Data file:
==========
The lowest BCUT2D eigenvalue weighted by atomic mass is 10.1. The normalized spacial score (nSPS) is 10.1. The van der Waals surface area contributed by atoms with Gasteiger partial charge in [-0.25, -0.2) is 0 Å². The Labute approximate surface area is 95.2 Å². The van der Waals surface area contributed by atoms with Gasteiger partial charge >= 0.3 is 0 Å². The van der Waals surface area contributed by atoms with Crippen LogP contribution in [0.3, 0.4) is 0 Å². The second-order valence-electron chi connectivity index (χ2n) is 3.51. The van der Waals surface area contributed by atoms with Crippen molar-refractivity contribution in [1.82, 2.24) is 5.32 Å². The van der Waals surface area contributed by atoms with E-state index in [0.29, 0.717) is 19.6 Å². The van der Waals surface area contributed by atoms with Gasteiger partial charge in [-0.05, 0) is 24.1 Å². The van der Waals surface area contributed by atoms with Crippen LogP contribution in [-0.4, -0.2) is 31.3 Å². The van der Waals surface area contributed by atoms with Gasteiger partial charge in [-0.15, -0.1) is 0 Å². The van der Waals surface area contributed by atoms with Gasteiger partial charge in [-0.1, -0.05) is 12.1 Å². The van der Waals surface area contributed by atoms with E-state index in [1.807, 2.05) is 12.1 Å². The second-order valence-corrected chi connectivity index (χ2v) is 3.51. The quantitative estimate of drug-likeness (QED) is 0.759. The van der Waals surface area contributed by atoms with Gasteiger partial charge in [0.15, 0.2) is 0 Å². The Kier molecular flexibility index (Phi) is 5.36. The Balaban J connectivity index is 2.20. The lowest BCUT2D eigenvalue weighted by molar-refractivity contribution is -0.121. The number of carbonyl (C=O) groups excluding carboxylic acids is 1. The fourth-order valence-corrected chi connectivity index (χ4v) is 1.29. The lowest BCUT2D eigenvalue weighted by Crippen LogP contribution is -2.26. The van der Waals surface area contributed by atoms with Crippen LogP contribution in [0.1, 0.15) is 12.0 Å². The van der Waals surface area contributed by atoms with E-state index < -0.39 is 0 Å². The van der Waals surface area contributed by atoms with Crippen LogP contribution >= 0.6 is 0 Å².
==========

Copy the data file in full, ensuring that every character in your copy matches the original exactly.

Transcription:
The lowest BCUT2D eigenvalue weighted by atomic mass is 10.1. The normalized spacial score (nSPS) is 10.1. The van der Waals surface area contributed by atoms with Gasteiger partial charge in [-0.25, -0.2) is 0 Å². The Labute approximate surface area is 95.2 Å². The van der Waals surface area contributed by atoms with Gasteiger partial charge >= 0.3 is 0 Å². The van der Waals surface area contributed by atoms with Crippen LogP contribution in [0.3, 0.4) is 0 Å². The second-order valence-electron chi connectivity index (χ2n) is 3.51. The van der Waals surface area contributed by atoms with Crippen molar-refractivity contribution in [1.82, 2.24) is 5.32 Å². The van der Waals surface area contributed by atoms with E-state index in [0.29, 0.717) is 19.6 Å². The van der Waals surface area contributed by atoms with Gasteiger partial charge in [-0.05, 0) is 24.1 Å². The van der Waals surface area contributed by atoms with Crippen LogP contribution in [-0.4, -0.2) is 31.3 Å². The van der Waals surface area contributed by atoms with Gasteiger partial charge in [-0.15, -0.1) is 0 Å². The van der Waals surface area contributed by atoms with Gasteiger partial charge in [-0.1, -0.05) is 12.1 Å². The van der Waals surface area contributed by atoms with E-state index in [1.807, 2.05) is 12.1 Å². The second-order valence-corrected chi connectivity index (χ2v) is 3.51. The quantitative estimate of drug-likeness (QED) is 0.759. The van der Waals surface area contributed by atoms with Gasteiger partial charge in [0.15, 0.2) is 0 Å². The Kier molecular flexibility index (Phi) is 5.36. The Balaban J connectivity index is 2.20. The lowest BCUT2D eigenvalue weighted by molar-refractivity contribution is -0.121. The number of carbonyl (C=O) groups excluding carboxylic acids is 1. The fourth-order valence-corrected chi connectivity index (χ4v) is 1.29. The lowest BCUT2D eigenvalue weighted by Crippen LogP contribution is -2.26. The van der Waals surface area contributed by atoms with Crippen LogP contribution in [0.1, 0.15) is 12.0 Å². The van der Waals surface area contributed by atoms with E-state index < -0.39 is 0 Å². The van der Waals surface area contributed by atoms with Crippen LogP contribution >= 0.6 is 0 Å².